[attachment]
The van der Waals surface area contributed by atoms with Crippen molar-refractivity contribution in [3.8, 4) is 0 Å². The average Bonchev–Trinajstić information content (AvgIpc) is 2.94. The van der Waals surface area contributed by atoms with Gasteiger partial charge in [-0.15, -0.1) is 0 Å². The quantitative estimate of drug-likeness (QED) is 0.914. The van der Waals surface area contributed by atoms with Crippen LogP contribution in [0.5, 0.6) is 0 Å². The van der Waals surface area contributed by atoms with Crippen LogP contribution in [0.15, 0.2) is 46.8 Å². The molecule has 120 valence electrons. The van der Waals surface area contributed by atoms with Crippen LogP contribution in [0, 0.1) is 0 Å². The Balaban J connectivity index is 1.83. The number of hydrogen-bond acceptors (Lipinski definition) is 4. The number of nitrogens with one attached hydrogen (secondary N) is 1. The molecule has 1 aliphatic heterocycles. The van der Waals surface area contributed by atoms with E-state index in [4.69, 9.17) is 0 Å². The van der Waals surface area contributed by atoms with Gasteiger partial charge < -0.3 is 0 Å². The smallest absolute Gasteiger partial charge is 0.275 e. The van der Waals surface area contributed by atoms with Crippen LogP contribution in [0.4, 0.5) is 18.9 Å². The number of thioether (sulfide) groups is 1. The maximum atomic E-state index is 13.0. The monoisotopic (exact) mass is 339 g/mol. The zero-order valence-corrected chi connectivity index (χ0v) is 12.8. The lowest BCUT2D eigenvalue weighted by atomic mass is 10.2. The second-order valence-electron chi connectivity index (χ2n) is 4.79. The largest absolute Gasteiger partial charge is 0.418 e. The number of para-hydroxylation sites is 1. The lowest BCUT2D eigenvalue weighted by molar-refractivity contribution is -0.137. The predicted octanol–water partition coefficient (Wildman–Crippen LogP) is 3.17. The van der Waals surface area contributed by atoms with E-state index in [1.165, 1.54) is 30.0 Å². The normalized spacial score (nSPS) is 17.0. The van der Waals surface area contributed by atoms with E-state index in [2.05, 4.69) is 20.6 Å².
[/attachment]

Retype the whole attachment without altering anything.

The van der Waals surface area contributed by atoms with Crippen molar-refractivity contribution in [3.8, 4) is 0 Å². The average Bonchev–Trinajstić information content (AvgIpc) is 2.94. The van der Waals surface area contributed by atoms with Gasteiger partial charge in [-0.15, -0.1) is 0 Å². The quantitative estimate of drug-likeness (QED) is 0.914. The van der Waals surface area contributed by atoms with Crippen LogP contribution in [0.5, 0.6) is 0 Å². The van der Waals surface area contributed by atoms with Crippen LogP contribution in [0.15, 0.2) is 46.8 Å². The molecule has 120 valence electrons. The van der Waals surface area contributed by atoms with Crippen LogP contribution in [0, 0.1) is 0 Å². The Balaban J connectivity index is 1.83. The number of hydrogen-bond acceptors (Lipinski definition) is 4. The number of nitrogens with one attached hydrogen (secondary N) is 1. The molecule has 1 aliphatic heterocycles. The van der Waals surface area contributed by atoms with E-state index in [4.69, 9.17) is 0 Å². The van der Waals surface area contributed by atoms with Gasteiger partial charge < -0.3 is 0 Å². The smallest absolute Gasteiger partial charge is 0.275 e. The van der Waals surface area contributed by atoms with Crippen LogP contribution in [0.4, 0.5) is 18.9 Å². The number of thioether (sulfide) groups is 1. The maximum atomic E-state index is 13.0. The monoisotopic (exact) mass is 339 g/mol. The zero-order valence-corrected chi connectivity index (χ0v) is 12.8. The lowest BCUT2D eigenvalue weighted by atomic mass is 10.2. The second-order valence-electron chi connectivity index (χ2n) is 4.79. The largest absolute Gasteiger partial charge is 0.418 e. The number of para-hydroxylation sites is 1. The lowest BCUT2D eigenvalue weighted by molar-refractivity contribution is -0.137. The predicted octanol–water partition coefficient (Wildman–Crippen LogP) is 3.17. The van der Waals surface area contributed by atoms with E-state index in [1.165, 1.54) is 30.0 Å². The normalized spacial score (nSPS) is 17.0. The van der Waals surface area contributed by atoms with E-state index in [2.05, 4.69) is 20.6 Å².